Replacement

The BOCCG announced on 11 August 2020 that the athletes' village which was due to be accommodated in the new Perry Barr housing development, had been abandoned. The decision was taken due to the ongoing COVID-19 pandemic and associated lockdown, which had interrupted construction work. Athletes and team officials will instead be housed in three ‘campus’ villages, at the University of Birmingham, The University of Warwick, and The NEC Hotel Campus.[31]

The athletes' village was originally planned on the site of the former Birmingham City University campus as part of the Perry Barr regeneration scheme, which as of September 2020 is under construction and was planned to be completed by 2022.[32] The Australian firm Lendlease is constructing the campus at a cost of £350 million[33][34] The Athletes Village was planned to be home to over 6,500 athletes and officials, and to be converted into 1,400 homes for the community following the Games. It was also the largest infrastructure project directly related to the Games.[35] The campus was designed by the British firms Glancy Nicholls Architects and Glenn Howells Architects.[36][37]

Sporting programme

Shooting

National Shooting Centre in Bisley, Surrey was rejected by the Birmingham organising committee to host shooting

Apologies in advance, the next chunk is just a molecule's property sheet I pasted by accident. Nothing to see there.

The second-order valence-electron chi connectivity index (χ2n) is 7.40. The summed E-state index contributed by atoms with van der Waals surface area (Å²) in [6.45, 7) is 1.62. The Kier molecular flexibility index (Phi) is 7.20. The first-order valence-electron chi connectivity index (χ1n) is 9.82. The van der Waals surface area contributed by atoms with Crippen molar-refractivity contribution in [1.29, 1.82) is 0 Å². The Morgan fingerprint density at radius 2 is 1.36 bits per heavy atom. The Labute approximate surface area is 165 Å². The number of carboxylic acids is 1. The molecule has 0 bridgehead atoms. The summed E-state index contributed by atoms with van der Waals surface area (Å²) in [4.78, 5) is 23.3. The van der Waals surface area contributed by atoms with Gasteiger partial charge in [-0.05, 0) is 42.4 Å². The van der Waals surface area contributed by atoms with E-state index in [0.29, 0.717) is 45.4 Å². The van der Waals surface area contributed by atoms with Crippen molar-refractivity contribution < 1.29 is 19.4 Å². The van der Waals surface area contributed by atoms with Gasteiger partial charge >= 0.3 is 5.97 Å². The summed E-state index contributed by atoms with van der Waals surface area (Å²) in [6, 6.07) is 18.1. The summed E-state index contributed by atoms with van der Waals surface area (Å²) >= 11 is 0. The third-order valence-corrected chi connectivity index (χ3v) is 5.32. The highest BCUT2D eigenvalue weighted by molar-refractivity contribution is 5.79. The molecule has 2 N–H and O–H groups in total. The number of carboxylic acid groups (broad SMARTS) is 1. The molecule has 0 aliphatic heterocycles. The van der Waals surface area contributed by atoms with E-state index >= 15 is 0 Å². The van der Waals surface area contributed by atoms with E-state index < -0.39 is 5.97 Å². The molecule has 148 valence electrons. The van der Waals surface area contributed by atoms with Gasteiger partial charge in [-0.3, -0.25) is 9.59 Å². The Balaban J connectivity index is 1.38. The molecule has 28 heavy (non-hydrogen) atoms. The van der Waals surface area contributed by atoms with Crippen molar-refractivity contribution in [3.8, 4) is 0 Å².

In January 2018, the CGF confirmed that Shooting, which is an optional sport according to the CGF constitution, would not feature at the 2022 Commonwealth Games as the organising committee of the Games decided to exclude the sport.[38] This sparked an anger among the athletes from India and the Indian Olympic Association (IOA) as India performed well in shooting during the previous edition of the Games at Gold Coast in 2018 by winning 16 medals, including 7 golds. Officials from the National Rifle Association of India and IOA were unhappy with the decision of removal of shooting and wanted the Indian government to boycott the 2022 Commonwealth Games. Meanwhile, the IOA requested the CGF and the organising Committee of the 2022 Commonwealth Games to include Shooting in the event. On 20 June 2019, during the CGF board meeting in Birmingham, the CGF confirmed that the Shooting sport has been excluded from the 2022 Commonwealth Games as no suitable venue has been found in the host city Birmingham and in the West Midlands region.[39] Later officials from the IOA discussed with the Indian government officials about boycotting the 2022 Games as the organising committee did not add shooting in the Games.[40]